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Social motility of African trypanosomes is a property of a distinct life-cycle stage that occurs early in tsetse fly transmission.

Imhof S, Knüsel S, Gunasekera K, Vu XL, Roditi I - PLoS Pathog. (2014)

Bottom Line: These findings link the phenomenon of SoMo in vitro to the parasite forms found during the first 4-7 days of a midgut infection.Moreover, the process can be uncoupled from colonisation of the salivary glands.Although they are the major surface proteins of procyclic forms, EP and GPEET are not essential for SoMo, nor, as shown previously, are they required for near normal colonisation of the fly midgut.

View Article: PubMed Central - PubMed

Affiliation: Institute of Cell Biology, University of Bern, Bern, Switzerland; Graduate School of Cellular and Biomedical Sciences, University of Bern, Bern, Switzerland.

ABSTRACT
The protozoan pathogen Trypanosoma brucei is transmitted between mammals by tsetse flies. The first compartment colonised by trypanosomes after a blood meal is the fly midgut lumen. Trypanosomes present in the lumen-designated as early procyclic forms-express the stage-specific surface glycoproteins EP and GPEET procyclin. When the trypanosomes establish a mature infection and colonise the ectoperitrophic space, GPEET is down-regulated, and EP becomes the major surface protein of late procyclic forms. A few years ago, it was discovered that procyclic form trypanosomes exhibit social motility (SoMo) when inoculated on a semi-solid surface. We demonstrate that SoMo is a feature of early procyclic forms, and that late procyclic forms are invariably SoMo-negative. In addition, we show that, apart from GPEET, other markers are differentially expressed in these two life-cycle stages, both in culture and in tsetse flies, indicating that they have different biological properties and should be considered distinct stages of the life cycle. Differentially expressed genes include two closely related adenylate cyclases, both hexokinases and calflagins. These findings link the phenomenon of SoMo in vitro to the parasite forms found during the first 4-7 days of a midgut infection. We postulate that ordered group movement on plates reflects the migration of parasites from the midgut lumen into the ectoperitrophic space within the tsetse fly. Moreover, the process can be uncoupled from colonisation of the salivary glands. Although they are the major surface proteins of procyclic forms, EP and GPEET are not essential for SoMo, nor, as shown previously, are they required for near normal colonisation of the fly midgut.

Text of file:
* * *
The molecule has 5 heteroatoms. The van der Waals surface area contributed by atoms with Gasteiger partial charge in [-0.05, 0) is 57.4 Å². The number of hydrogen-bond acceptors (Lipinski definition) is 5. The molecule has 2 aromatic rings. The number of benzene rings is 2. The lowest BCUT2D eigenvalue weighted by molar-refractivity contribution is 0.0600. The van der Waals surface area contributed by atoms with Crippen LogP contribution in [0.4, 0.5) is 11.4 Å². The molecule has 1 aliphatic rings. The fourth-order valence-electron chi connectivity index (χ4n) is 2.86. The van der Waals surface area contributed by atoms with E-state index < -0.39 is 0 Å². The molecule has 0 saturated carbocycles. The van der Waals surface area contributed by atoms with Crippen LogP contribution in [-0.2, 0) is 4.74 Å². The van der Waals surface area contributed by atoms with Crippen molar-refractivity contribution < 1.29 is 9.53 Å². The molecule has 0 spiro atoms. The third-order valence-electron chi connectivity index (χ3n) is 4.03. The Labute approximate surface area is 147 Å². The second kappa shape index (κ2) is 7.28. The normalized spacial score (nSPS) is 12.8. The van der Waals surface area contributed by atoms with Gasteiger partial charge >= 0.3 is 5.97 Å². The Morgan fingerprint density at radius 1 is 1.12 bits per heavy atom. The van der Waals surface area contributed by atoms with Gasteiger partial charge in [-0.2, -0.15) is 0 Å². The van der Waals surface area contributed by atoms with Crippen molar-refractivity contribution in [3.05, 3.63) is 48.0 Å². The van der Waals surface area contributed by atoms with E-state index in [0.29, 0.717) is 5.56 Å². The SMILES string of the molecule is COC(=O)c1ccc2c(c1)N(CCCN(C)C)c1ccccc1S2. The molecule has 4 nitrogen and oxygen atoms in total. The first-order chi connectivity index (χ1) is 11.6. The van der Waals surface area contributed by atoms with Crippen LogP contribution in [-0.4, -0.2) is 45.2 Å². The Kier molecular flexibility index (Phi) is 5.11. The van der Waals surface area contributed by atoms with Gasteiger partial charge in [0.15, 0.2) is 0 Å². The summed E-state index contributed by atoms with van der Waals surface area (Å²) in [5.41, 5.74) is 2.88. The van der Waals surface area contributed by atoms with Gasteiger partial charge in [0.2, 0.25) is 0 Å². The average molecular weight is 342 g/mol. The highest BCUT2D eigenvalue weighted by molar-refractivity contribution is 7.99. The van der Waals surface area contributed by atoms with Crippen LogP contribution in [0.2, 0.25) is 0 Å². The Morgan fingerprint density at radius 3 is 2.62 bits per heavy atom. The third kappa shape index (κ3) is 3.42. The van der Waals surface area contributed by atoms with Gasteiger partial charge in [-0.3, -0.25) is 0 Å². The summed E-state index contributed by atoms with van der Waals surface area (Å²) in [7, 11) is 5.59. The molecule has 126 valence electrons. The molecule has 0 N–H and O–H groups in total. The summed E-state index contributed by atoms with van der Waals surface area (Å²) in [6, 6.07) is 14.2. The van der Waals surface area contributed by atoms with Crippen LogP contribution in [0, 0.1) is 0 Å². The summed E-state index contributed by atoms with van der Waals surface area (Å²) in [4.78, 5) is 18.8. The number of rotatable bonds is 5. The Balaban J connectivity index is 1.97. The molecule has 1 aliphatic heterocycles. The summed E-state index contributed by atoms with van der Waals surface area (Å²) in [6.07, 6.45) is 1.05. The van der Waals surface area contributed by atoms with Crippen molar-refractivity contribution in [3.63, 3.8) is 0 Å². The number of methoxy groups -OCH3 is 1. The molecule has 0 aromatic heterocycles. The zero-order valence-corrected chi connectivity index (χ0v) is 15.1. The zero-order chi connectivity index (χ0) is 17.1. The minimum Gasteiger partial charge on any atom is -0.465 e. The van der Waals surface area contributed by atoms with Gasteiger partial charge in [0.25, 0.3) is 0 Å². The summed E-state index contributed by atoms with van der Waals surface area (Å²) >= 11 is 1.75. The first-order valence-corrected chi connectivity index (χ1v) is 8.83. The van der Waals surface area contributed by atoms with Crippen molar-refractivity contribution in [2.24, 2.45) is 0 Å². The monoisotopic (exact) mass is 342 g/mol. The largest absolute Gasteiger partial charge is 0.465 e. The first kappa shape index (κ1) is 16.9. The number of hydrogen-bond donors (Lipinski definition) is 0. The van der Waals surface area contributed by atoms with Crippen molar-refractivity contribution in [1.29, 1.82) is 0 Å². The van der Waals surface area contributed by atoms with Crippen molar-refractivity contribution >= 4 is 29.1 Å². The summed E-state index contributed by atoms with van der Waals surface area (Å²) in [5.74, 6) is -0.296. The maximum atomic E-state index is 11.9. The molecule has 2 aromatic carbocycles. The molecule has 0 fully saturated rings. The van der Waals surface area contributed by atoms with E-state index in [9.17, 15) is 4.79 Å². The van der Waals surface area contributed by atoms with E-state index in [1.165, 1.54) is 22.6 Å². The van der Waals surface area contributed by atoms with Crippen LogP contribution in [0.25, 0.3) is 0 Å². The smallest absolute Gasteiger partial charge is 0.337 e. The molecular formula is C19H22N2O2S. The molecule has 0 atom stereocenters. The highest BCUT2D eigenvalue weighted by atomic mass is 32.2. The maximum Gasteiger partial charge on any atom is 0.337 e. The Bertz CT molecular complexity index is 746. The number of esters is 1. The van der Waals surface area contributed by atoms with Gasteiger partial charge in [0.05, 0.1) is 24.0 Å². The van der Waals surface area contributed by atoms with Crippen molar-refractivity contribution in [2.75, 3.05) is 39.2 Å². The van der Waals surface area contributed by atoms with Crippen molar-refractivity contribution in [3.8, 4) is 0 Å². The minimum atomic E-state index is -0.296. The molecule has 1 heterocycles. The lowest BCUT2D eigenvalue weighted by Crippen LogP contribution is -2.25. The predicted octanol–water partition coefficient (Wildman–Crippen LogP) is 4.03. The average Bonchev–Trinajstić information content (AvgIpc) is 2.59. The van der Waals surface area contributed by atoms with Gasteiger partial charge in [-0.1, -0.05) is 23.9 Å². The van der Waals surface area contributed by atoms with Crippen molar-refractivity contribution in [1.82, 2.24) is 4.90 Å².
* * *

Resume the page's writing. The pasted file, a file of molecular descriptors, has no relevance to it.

No MeSH data available.


Related in: MedlinePlus

Deletion mutants with defects in salivary gland infection rates are SoMo-positive.A and B. MKK1 and PSSA-2 deletion mutants were cultured with or without glycerol. 4×105 cells from each culture were inoculated onto plates containing 20 mM glycerol. The scale bar is 1 cm. Four days post plating community lifts were incubated with α-EP and α-GPEET antibodies. C. 2×105 cells of the procyclin  mutant (Δproc), obtained by differentiation of bloodstream forms, were inoculated onto a 0.4% agarose plate containing 20 mM glycerol. A photograph was taken 4 days post plating.